Tim Tuttle
Wednesday August 4th, 2010

Elliott Sadler is having the worst season of his Sprint Cup career, 29th in points, without a top-15 finish in 21 races. It's a difficult situation for Sadler, exacerbated by this being the final year of his contract with Richard Petty Motorsports and his search for a new team during a harsh economic time in NASCAR.

Sadler desperately needs to align with an organization that can turn his once-promising career around. At 35, he's reached the crossroads -- one headed toward competitiveness and another that would destine him to running at the back for teams that use start and park to stay alive.

There aren't many seats available that can provide Sadler with the type of equipment and personnel he requires to put top-fives and top-10s on the scoreboard. Sadler is a good restrictor plate driver and he might even be able to pull off a victory at Daytona or Talladega if things fall his way.

Sadler has some assets to bring to a team. With 414 starts in Cup races, he has the experience to contribute in a multi-car team. With three career victories and a Chase appearance in 2004, he has credibility; he knows what it takes to win even if he still isn't doing it. He's regarded as a good teammate and is well-liked in the garage by owners, drivers and crew members -- and by sponsors. You're getting a solid citizen in Elliott Sadler.

But he's been slowly sliding down the statistical charts for five years. He was 13th in points in 2005, his last full season with Robert Yates Racing. Sadler began 2006 with Yates Racing, didn't like what he saw early, and made a midseason switch to Evernham Motorsports. He stayed with the organization through its multitude of changes, from Gillett Evernham to Petty Motorsports on the ownership side and from Dodge to Ford. He's been in the 20s in points the past four seasons, and finished a career-low 26th in points last year with one top-five and five top-10 finishes.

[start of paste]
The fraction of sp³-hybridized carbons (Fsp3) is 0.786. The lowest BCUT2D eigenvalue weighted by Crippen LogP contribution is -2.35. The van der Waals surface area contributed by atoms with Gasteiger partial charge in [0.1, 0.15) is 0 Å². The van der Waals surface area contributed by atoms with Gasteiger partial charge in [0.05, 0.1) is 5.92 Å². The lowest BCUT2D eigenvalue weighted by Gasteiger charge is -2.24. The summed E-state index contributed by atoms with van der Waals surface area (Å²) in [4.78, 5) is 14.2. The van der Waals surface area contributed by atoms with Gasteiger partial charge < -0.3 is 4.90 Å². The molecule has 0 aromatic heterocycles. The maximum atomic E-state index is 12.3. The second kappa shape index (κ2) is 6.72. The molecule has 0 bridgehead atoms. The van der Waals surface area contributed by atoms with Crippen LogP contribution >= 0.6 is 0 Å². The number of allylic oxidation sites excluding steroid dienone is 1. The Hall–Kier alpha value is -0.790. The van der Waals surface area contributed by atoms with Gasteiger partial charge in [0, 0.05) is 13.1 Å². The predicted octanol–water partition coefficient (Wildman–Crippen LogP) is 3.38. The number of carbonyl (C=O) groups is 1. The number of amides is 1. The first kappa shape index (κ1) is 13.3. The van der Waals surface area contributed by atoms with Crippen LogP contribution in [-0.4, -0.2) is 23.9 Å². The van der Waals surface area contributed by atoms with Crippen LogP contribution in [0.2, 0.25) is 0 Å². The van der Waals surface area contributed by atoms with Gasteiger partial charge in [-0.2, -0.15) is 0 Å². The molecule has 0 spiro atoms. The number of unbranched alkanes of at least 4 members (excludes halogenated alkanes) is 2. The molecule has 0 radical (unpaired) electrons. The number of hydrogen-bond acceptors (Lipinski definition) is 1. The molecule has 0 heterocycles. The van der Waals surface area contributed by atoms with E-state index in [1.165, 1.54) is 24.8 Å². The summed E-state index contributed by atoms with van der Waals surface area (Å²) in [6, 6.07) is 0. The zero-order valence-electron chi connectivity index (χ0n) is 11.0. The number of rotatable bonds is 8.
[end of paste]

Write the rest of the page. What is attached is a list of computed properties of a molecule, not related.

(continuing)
Sadler has infrequently driven in the Nationwide and Camping World Truck Series after becoming a full-time Cup driver in 1999 with the Wood Brothers. But this year, he's made five starts for Kevin and DeLana Harvick's front-running truck team and last week he won at Pocono. It was his first victory in NASCAR since a Cup win at the Pop Secret 500 in 2004.

It was a vital win for Sadler at this stage of his career. Yes, it's truck and the fields aren't as deep as those on the Nationwide and Cup, but he finished ahead of runner-up Kasey Kahne, ninth-place Denny Hamlin and the truck regulars that include Todd Bodine, Ron Hornaday Jr. and Johnny Sauter. It showed Sadler still belongs in Cup.

"It's hard to put into words what this means to me," he said in Victory Lane. "I'll be honest, tears filled up my eyes when I crossed the start/finish line. I've had a tough couple of years in the Cup Series, and until Kevin and DeLana gave me the opportunity to drive the number 2 truck for [Kevin Harvick Inc.], I haven't had many opportunities to run up front, lead laps and win races.

"You sit at home a lot wondering if you're ever going to make it back to Victory Lane. I know that it's easy to say because it just happened today, but I feel that this is the biggest win of my career. There's a lot of naysayers out there and there's a lot of people that write me off, not giving me a chance to make a comeback and be a strong presence again in this sport."